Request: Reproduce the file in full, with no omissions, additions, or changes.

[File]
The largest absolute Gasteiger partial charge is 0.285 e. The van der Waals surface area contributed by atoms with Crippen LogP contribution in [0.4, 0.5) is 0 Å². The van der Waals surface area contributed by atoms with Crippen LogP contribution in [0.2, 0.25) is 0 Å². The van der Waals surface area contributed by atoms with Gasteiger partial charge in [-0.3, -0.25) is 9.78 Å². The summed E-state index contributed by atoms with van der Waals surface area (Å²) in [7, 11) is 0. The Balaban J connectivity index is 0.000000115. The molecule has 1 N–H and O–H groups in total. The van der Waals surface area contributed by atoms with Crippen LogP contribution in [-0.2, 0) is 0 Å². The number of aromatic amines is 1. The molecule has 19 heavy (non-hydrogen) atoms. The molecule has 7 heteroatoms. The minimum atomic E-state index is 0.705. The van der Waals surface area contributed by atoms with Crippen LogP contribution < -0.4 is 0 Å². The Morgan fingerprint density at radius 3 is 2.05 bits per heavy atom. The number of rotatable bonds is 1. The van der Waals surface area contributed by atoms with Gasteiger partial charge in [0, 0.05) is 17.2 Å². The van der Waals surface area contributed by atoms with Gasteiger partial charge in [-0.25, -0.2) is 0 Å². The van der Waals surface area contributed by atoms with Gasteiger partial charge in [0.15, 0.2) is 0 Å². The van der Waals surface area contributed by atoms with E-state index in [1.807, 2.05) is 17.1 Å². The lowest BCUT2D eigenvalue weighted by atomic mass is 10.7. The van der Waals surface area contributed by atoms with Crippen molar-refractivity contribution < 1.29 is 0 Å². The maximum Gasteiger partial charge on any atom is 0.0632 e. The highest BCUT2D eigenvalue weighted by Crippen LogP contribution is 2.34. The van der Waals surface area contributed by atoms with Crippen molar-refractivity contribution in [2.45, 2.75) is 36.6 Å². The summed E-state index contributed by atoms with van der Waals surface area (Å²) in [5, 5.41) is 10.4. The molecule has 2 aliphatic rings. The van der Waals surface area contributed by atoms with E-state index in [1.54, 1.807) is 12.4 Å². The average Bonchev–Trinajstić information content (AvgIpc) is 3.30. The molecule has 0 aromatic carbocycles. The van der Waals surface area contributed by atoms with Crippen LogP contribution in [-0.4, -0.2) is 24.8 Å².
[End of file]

The largest absolute Gasteiger partial charge is 0.285 e. The van der Waals surface area contributed by atoms with Crippen LogP contribution in [0.4, 0.5) is 0 Å². The van der Waals surface area contributed by atoms with Crippen LogP contribution in [0.2, 0.25) is 0 Å². The van der Waals surface area contributed by atoms with Gasteiger partial charge in [-0.3, -0.25) is 9.78 Å². The summed E-state index contributed by atoms with van der Waals surface area (Å²) in [7, 11) is 0. The Balaban J connectivity index is 0.000000115. The molecule has 1 N–H and O–H groups in total. The van der Waals surface area contributed by atoms with Crippen LogP contribution in [-0.2, 0) is 0 Å². The number of aromatic amines is 1. The molecule has 19 heavy (non-hydrogen) atoms. The molecule has 7 heteroatoms. The minimum atomic E-state index is 0.705. The van der Waals surface area contributed by atoms with Crippen LogP contribution < -0.4 is 0 Å². The Morgan fingerprint density at radius 3 is 2.05 bits per heavy atom. The number of rotatable bonds is 1. The van der Waals surface area contributed by atoms with Gasteiger partial charge in [0, 0.05) is 17.2 Å². The van der Waals surface area contributed by atoms with Gasteiger partial charge in [-0.25, -0.2) is 0 Å². The van der Waals surface area contributed by atoms with Gasteiger partial charge in [0.15, 0.2) is 0 Å². The van der Waals surface area contributed by atoms with E-state index in [1.807, 2.05) is 17.1 Å². The lowest BCUT2D eigenvalue weighted by atomic mass is 10.7. The van der Waals surface area contributed by atoms with Crippen molar-refractivity contribution < 1.29 is 0 Å². The maximum Gasteiger partial charge on any atom is 0.0632 e. The highest BCUT2D eigenvalue weighted by Crippen LogP contribution is 2.34. The van der Waals surface area contributed by atoms with Crippen molar-refractivity contribution in [2.45, 2.75) is 36.6 Å². The summed E-state index contributed by atoms with van der Waals surface area (Å²) in [5, 5.41) is 10.4. The molecule has 2 aliphatic rings. The van der Waals surface area contributed by atoms with E-state index in [1.54, 1.807) is 12.4 Å². The average Bonchev–Trinajstić information content (AvgIpc) is 3.30. The molecule has 0 aromatic carbocycles. The van der Waals surface area contributed by atoms with Crippen LogP contribution in [-0.4, -0.2) is 24.8 Å².